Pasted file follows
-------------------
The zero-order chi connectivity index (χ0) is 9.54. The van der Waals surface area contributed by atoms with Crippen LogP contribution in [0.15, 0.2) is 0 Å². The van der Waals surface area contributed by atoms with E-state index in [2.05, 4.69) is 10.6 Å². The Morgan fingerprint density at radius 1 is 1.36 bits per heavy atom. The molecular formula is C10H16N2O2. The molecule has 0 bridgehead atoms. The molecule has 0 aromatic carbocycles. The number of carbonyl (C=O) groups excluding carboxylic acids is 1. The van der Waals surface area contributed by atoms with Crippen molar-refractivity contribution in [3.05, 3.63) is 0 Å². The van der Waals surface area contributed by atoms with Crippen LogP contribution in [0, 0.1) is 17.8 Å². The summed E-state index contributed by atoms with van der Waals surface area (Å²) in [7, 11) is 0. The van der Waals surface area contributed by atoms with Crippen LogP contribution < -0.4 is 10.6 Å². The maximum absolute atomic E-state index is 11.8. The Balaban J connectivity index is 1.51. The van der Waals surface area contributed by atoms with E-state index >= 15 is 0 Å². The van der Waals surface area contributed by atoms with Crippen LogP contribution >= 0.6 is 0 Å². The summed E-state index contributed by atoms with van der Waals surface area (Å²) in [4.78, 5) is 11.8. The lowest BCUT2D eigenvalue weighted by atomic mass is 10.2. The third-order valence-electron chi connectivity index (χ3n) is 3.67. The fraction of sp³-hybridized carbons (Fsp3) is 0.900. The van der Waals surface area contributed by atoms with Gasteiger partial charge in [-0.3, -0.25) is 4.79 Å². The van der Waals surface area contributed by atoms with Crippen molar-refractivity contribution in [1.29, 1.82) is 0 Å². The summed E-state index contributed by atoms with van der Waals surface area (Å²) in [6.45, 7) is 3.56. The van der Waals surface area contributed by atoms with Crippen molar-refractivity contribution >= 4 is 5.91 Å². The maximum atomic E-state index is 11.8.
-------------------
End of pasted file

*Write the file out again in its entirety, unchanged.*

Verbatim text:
The zero-order chi connectivity index (χ0) is 9.54. The van der Waals surface area contributed by atoms with Crippen LogP contribution in [0.15, 0.2) is 0 Å². The van der Waals surface area contributed by atoms with E-state index in [2.05, 4.69) is 10.6 Å². The Morgan fingerprint density at radius 1 is 1.36 bits per heavy atom. The molecular formula is C10H16N2O2. The molecule has 0 bridgehead atoms. The molecule has 0 aromatic carbocycles. The number of carbonyl (C=O) groups excluding carboxylic acids is 1. The van der Waals surface area contributed by atoms with Crippen molar-refractivity contribution in [3.05, 3.63) is 0 Å². The van der Waals surface area contributed by atoms with Crippen LogP contribution in [0, 0.1) is 17.8 Å². The summed E-state index contributed by atoms with van der Waals surface area (Å²) in [7, 11) is 0. The van der Waals surface area contributed by atoms with Crippen LogP contribution < -0.4 is 10.6 Å². The maximum absolute atomic E-state index is 11.8. The Balaban J connectivity index is 1.51. The van der Waals surface area contributed by atoms with E-state index >= 15 is 0 Å². The van der Waals surface area contributed by atoms with Crippen LogP contribution >= 0.6 is 0 Å². The summed E-state index contributed by atoms with van der Waals surface area (Å²) in [4.78, 5) is 11.8. The lowest BCUT2D eigenvalue weighted by atomic mass is 10.2. The third-order valence-electron chi connectivity index (χ3n) is 3.67. The fraction of sp³-hybridized carbons (Fsp3) is 0.900. The van der Waals surface area contributed by atoms with Gasteiger partial charge in [-0.3, -0.25) is 4.79 Å². The van der Waals surface area contributed by atoms with Crippen molar-refractivity contribution in [1.29, 1.82) is 0 Å². The summed E-state index contributed by atoms with van der Waals surface area (Å²) in [6.45, 7) is 3.56. The van der Waals surface area contributed by atoms with Crippen molar-refractivity contribution >= 4 is 5.91 Å². The maximum atomic E-state index is 11.8.